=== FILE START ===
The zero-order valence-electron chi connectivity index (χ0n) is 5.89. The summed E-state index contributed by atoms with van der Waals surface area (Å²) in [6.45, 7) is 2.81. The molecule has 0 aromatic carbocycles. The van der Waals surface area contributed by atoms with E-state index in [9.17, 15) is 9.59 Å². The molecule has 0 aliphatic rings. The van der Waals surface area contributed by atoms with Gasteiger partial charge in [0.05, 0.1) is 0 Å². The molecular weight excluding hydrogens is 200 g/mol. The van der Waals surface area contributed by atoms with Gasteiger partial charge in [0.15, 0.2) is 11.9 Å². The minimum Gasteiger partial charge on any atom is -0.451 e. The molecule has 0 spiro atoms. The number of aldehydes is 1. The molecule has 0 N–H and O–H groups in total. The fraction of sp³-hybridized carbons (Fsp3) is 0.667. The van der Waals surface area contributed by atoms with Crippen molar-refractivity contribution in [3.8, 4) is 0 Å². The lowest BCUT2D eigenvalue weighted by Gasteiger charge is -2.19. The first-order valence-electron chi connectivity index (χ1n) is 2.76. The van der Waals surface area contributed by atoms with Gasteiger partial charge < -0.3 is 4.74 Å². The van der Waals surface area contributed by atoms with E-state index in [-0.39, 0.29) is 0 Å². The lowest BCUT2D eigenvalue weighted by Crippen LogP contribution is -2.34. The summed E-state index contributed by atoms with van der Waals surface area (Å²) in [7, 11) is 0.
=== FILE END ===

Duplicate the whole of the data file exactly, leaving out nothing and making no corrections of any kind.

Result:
The zero-order valence-electron chi connectivity index (χ0n) is 5.89. The summed E-state index contributed by atoms with van der Waals surface area (Å²) in [6.45, 7) is 2.81. The molecule has 0 aromatic carbocycles. The van der Waals surface area contributed by atoms with E-state index in [9.17, 15) is 9.59 Å². The molecule has 0 aliphatic rings. The van der Waals surface area contributed by atoms with Gasteiger partial charge in [0.05, 0.1) is 0 Å². The molecular weight excluding hydrogens is 200 g/mol. The van der Waals surface area contributed by atoms with Gasteiger partial charge in [0.15, 0.2) is 11.9 Å². The minimum Gasteiger partial charge on any atom is -0.451 e. The molecule has 0 spiro atoms. The number of aldehydes is 1. The molecule has 0 N–H and O–H groups in total. The fraction of sp³-hybridized carbons (Fsp3) is 0.667. The van der Waals surface area contributed by atoms with Crippen molar-refractivity contribution in [3.8, 4) is 0 Å². The lowest BCUT2D eigenvalue weighted by Gasteiger charge is -2.19. The first-order valence-electron chi connectivity index (χ1n) is 2.76. The van der Waals surface area contributed by atoms with Gasteiger partial charge < -0.3 is 4.74 Å². The van der Waals surface area contributed by atoms with E-state index in [-0.39, 0.29) is 0 Å². The lowest BCUT2D eigenvalue weighted by Crippen LogP contribution is -2.34. The summed E-state index contributed by atoms with van der Waals surface area (Å²) in [7, 11) is 0.